Family Law - II

The Hindu Sessions Act, 1956

This act is also called the Hindu succession act, 1956. Also, this act is extended to all the regions of India except for the state of Jammu and Kashmir.

Hindu Succession Act

Hindu Succession Act

                             The Hindu Succession Act, 1956

This act lays down a comprehensive and uniform system for succession and inheritance into one act. Through this act, Hindu women’s limited estate is also abolished. Thus, any property which is possessed by Hindu women is considered as her absolute property.

Also, she is given the full power to deal with it. She can also dispose of it by any which she likes. Parts of this act was also amended in the year by the Hindu succession act of 2005.

Application of the Act

As per religion, this act is applicable to the following

  • A person who is a Hindu by religion in any of its developments or forms including a Vira Shaiva, a follower of Prarthana, Brahmo, or Arya Samaj.
  • The person who is Sikh, Buddhist by religion.
  • To any person who is not a Christian, Muslim, Jew, or Parsi by religion. This is done only when it is proved that the person would not have been governed by any custom or Hindu law.

Explanation regarding who shall be considered as Buddhists, Jains, Hindus, or Sikhs by religion.

  • Any child who is legitimate or illegitimate and both of his/her parents are Buddhists, Sikhs, or Hindus by religion.
  • Any person who is converted or reconverted to Buddhist, Hindu, or Sikh by religion.
  • The child who is legitimate or illegitimate and of his/her parents are Buddhists, Hindus, Sikh, or Jain by religion. Also, who is brought up as a member of the community, tribe, family, or group, to which the parents belong?

A person should be treated as a Hindu although he might not be a Hindu, but, nevertheless, the person to whom this act applies because of the provisions contained in the section.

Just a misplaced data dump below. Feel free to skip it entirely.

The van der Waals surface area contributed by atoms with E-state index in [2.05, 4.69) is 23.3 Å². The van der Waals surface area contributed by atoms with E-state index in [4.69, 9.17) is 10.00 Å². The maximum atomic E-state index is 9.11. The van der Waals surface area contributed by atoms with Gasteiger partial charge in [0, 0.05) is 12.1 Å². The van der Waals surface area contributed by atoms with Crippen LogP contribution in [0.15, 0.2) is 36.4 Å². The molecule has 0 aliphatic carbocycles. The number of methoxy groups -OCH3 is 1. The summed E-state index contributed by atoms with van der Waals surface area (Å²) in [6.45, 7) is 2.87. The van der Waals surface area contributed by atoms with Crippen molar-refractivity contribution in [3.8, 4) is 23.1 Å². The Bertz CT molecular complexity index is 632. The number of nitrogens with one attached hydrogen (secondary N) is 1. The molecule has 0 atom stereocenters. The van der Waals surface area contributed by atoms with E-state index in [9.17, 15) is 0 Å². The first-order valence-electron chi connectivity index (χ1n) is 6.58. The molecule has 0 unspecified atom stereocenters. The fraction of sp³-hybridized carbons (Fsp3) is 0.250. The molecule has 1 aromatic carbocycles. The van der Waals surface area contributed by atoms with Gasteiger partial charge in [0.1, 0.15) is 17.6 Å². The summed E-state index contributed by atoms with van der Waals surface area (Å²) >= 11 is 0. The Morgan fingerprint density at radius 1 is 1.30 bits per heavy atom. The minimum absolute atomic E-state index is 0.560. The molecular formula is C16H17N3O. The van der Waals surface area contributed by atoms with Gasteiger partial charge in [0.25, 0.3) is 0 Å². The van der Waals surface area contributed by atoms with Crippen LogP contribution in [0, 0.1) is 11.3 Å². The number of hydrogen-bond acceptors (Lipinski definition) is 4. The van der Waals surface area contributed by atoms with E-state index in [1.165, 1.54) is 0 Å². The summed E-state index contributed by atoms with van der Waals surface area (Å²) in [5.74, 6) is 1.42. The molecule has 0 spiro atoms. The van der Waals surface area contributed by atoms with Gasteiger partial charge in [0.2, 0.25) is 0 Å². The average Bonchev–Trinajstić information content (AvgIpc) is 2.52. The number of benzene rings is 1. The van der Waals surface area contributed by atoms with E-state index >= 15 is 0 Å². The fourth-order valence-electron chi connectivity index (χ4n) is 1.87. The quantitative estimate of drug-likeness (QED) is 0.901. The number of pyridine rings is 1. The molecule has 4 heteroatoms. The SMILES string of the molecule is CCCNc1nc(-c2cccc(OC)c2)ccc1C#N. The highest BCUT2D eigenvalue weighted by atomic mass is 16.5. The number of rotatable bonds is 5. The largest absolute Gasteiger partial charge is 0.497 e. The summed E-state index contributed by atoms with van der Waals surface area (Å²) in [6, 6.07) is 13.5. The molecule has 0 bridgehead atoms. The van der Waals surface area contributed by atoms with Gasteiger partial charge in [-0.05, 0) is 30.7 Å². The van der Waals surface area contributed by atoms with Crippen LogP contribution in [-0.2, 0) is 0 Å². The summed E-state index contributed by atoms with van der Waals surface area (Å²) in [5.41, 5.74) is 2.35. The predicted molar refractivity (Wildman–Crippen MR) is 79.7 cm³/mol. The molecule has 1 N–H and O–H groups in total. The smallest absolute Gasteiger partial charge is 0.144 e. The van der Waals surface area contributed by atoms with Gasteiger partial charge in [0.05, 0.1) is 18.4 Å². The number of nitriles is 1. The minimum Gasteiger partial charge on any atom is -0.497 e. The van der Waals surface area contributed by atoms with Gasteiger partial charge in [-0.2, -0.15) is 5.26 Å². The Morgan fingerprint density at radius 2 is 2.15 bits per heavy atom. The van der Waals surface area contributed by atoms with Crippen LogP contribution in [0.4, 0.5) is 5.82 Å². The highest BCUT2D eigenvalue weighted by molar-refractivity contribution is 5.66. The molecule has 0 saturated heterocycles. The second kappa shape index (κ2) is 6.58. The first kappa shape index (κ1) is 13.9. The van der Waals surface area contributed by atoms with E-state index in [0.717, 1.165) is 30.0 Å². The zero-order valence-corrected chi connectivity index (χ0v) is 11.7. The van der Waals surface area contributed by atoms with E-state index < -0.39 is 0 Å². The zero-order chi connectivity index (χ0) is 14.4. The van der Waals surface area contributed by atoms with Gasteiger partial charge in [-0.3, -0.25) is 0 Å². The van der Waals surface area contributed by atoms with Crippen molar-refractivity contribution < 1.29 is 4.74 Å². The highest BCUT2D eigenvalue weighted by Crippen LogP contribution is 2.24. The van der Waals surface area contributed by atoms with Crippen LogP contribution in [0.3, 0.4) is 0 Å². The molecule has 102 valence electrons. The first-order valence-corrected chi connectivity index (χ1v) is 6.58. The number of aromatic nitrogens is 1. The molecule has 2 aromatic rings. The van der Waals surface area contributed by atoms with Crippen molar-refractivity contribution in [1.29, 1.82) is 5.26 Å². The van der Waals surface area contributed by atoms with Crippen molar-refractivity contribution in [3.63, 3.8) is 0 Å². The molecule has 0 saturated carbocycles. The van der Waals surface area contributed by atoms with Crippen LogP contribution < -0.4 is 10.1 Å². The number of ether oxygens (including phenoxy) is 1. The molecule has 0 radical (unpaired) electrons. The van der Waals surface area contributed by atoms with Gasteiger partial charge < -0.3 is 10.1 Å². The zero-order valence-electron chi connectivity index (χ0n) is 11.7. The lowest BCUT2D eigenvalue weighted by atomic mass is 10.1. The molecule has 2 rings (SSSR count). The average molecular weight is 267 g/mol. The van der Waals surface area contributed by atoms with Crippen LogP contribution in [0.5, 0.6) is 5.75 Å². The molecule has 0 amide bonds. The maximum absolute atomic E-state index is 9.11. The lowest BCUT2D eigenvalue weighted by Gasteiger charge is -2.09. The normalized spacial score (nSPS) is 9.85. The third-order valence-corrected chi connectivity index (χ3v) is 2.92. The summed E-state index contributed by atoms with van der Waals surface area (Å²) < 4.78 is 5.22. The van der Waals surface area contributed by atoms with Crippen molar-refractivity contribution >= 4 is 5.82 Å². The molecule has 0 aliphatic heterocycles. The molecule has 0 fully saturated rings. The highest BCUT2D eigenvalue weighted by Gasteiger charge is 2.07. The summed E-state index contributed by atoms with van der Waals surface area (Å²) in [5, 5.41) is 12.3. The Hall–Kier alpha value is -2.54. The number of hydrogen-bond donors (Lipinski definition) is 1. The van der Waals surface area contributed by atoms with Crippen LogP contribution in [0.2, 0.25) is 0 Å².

In the case of Males

The property of a Hindu male without a will or dying intestate would be given to the heirs who belong to class I. If the heirs are not categorized in class 1, then the property will be given to heirs belonging to class II.

Furthermore, if there are no heirs in class II also, the property will be given to the deceased’s relatives or agnates through the male lineage. Additionally, if there are no relatives or agnates through the male’s lineage, the property that is passed to the relatives or cognates through the female lineage.

In the case of Female

Under the Hindu succession act, 1956, it is clearly stated that females are granted the ownership of the property either after or before the signing of the act. Thus, this abolishes the ‘limited owner’ status. Also, it was not until 2005 act, that the daughters were given equal property or receipt as that of the sons.

Practice Question on Hindu Succession Act

Q. What is abolished under the Hindu succession act of 1956?

A. The doctrine of the right survivorship

B. Doctrine for the acquisition of the right by birth

C. Both A and B

D. None of the above

Answer: D. None of the above

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One response to “Evolution of Institution of Marriage and Family”

  1. can communication is an important component in husband and wife, and restraining a husband is permitted at any stage of relationship and comes under ipc.crpc or mahila cort

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